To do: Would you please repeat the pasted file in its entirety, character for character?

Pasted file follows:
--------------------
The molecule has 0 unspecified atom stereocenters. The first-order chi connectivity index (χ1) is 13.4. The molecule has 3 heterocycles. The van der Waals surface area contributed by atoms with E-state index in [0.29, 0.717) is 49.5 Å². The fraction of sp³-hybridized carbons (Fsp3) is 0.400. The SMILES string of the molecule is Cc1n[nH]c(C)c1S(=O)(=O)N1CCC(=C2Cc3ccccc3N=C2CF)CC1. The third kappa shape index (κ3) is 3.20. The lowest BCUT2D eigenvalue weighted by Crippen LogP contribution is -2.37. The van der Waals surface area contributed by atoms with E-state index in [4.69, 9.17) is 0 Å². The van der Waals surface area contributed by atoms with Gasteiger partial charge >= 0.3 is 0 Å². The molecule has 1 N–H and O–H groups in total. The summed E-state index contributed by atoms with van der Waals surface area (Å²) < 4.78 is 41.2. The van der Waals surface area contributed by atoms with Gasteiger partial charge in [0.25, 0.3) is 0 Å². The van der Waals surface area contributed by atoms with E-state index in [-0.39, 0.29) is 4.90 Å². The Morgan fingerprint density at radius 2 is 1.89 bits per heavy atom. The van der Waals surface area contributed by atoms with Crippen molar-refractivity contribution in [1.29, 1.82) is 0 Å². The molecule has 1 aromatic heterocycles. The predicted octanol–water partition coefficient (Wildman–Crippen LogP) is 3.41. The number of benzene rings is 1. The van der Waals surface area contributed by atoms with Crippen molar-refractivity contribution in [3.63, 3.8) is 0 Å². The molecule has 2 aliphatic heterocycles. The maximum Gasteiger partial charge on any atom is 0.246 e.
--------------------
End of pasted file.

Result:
The molecule has 0 unspecified atom stereocenters. The first-order chi connectivity index (χ1) is 13.4. The molecule has 3 heterocycles. The van der Waals surface area contributed by atoms with E-state index in [0.29, 0.717) is 49.5 Å². The fraction of sp³-hybridized carbons (Fsp3) is 0.400. The SMILES string of the molecule is Cc1n[nH]c(C)c1S(=O)(=O)N1CCC(=C2Cc3ccccc3N=C2CF)CC1. The third kappa shape index (κ3) is 3.20. The lowest BCUT2D eigenvalue weighted by Crippen LogP contribution is -2.37. The van der Waals surface area contributed by atoms with E-state index in [4.69, 9.17) is 0 Å². The van der Waals surface area contributed by atoms with Gasteiger partial charge >= 0.3 is 0 Å². The molecule has 1 N–H and O–H groups in total. The summed E-state index contributed by atoms with van der Waals surface area (Å²) < 4.78 is 41.2. The van der Waals surface area contributed by atoms with Gasteiger partial charge in [0.25, 0.3) is 0 Å². The van der Waals surface area contributed by atoms with E-state index in [-0.39, 0.29) is 4.90 Å². The Morgan fingerprint density at radius 2 is 1.89 bits per heavy atom. The van der Waals surface area contributed by atoms with Crippen molar-refractivity contribution in [1.29, 1.82) is 0 Å². The molecule has 1 aromatic heterocycles. The predicted octanol–water partition coefficient (Wildman–Crippen LogP) is 3.41. The number of benzene rings is 1. The van der Waals surface area contributed by atoms with Crippen molar-refractivity contribution in [3.63, 3.8) is 0 Å². The molecule has 2 aliphatic heterocycles. The maximum Gasteiger partial charge on any atom is 0.246 e.